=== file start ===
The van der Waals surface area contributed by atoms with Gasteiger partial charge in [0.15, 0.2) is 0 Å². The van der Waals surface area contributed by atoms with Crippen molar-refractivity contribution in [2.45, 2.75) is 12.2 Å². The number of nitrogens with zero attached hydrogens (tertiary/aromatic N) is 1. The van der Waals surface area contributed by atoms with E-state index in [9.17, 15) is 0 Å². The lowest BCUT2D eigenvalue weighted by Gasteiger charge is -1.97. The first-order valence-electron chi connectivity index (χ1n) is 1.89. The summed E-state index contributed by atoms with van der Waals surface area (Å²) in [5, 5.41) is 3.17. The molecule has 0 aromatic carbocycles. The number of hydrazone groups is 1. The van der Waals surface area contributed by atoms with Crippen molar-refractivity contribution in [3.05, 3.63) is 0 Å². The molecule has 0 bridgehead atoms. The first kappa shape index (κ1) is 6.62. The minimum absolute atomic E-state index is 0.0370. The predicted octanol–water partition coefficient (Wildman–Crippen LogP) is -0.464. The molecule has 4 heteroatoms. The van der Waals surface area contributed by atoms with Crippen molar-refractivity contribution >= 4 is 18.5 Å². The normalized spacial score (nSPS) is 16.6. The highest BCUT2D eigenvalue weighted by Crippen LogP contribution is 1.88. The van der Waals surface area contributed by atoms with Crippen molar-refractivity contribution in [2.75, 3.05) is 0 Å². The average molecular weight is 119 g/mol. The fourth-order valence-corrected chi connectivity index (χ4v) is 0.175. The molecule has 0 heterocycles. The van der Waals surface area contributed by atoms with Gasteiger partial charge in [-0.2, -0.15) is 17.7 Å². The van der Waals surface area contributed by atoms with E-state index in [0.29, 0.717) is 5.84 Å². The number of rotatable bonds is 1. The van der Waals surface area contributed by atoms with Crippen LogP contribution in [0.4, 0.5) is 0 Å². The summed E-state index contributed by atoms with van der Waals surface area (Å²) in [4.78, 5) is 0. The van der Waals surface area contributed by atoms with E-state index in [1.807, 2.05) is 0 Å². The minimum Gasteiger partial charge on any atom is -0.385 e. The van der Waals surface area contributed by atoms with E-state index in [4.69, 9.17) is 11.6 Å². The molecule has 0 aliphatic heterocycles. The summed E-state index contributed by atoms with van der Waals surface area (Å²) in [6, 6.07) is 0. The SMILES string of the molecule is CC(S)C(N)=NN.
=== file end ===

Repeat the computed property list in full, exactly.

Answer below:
The van der Waals surface area contributed by atoms with Gasteiger partial charge in [0.15, 0.2) is 0 Å². The van der Waals surface area contributed by atoms with Crippen molar-refractivity contribution in [2.45, 2.75) is 12.2 Å². The number of nitrogens with zero attached hydrogens (tertiary/aromatic N) is 1. The van der Waals surface area contributed by atoms with E-state index in [9.17, 15) is 0 Å². The lowest BCUT2D eigenvalue weighted by Gasteiger charge is -1.97. The first-order valence-electron chi connectivity index (χ1n) is 1.89. The summed E-state index contributed by atoms with van der Waals surface area (Å²) in [5, 5.41) is 3.17. The molecule has 0 aromatic carbocycles. The number of hydrazone groups is 1. The van der Waals surface area contributed by atoms with Crippen molar-refractivity contribution in [3.05, 3.63) is 0 Å². The molecule has 0 bridgehead atoms. The first kappa shape index (κ1) is 6.62. The minimum absolute atomic E-state index is 0.0370. The predicted octanol–water partition coefficient (Wildman–Crippen LogP) is -0.464. The molecule has 4 heteroatoms. The van der Waals surface area contributed by atoms with Crippen molar-refractivity contribution >= 4 is 18.5 Å². The normalized spacial score (nSPS) is 16.6. The highest BCUT2D eigenvalue weighted by Crippen LogP contribution is 1.88. The van der Waals surface area contributed by atoms with Crippen molar-refractivity contribution in [2.75, 3.05) is 0 Å². The average molecular weight is 119 g/mol. The fourth-order valence-corrected chi connectivity index (χ4v) is 0.175. The molecule has 0 heterocycles. The van der Waals surface area contributed by atoms with Gasteiger partial charge in [-0.2, -0.15) is 17.7 Å². The van der Waals surface area contributed by atoms with E-state index in [0.29, 0.717) is 5.84 Å². The number of rotatable bonds is 1. The van der Waals surface area contributed by atoms with Crippen LogP contribution in [0.4, 0.5) is 0 Å². The summed E-state index contributed by atoms with van der Waals surface area (Å²) in [4.78, 5) is 0. The van der Waals surface area contributed by atoms with E-state index in [1.807, 2.05) is 0 Å². The minimum Gasteiger partial charge on any atom is -0.385 e. The van der Waals surface area contributed by atoms with E-state index in [4.69, 9.17) is 11.6 Å². The molecule has 0 aliphatic heterocycles. The summed E-state index contributed by atoms with van der Waals surface area (Å²) in [6, 6.07) is 0. The SMILES string of the molecule is CC(S)C(N)=NN.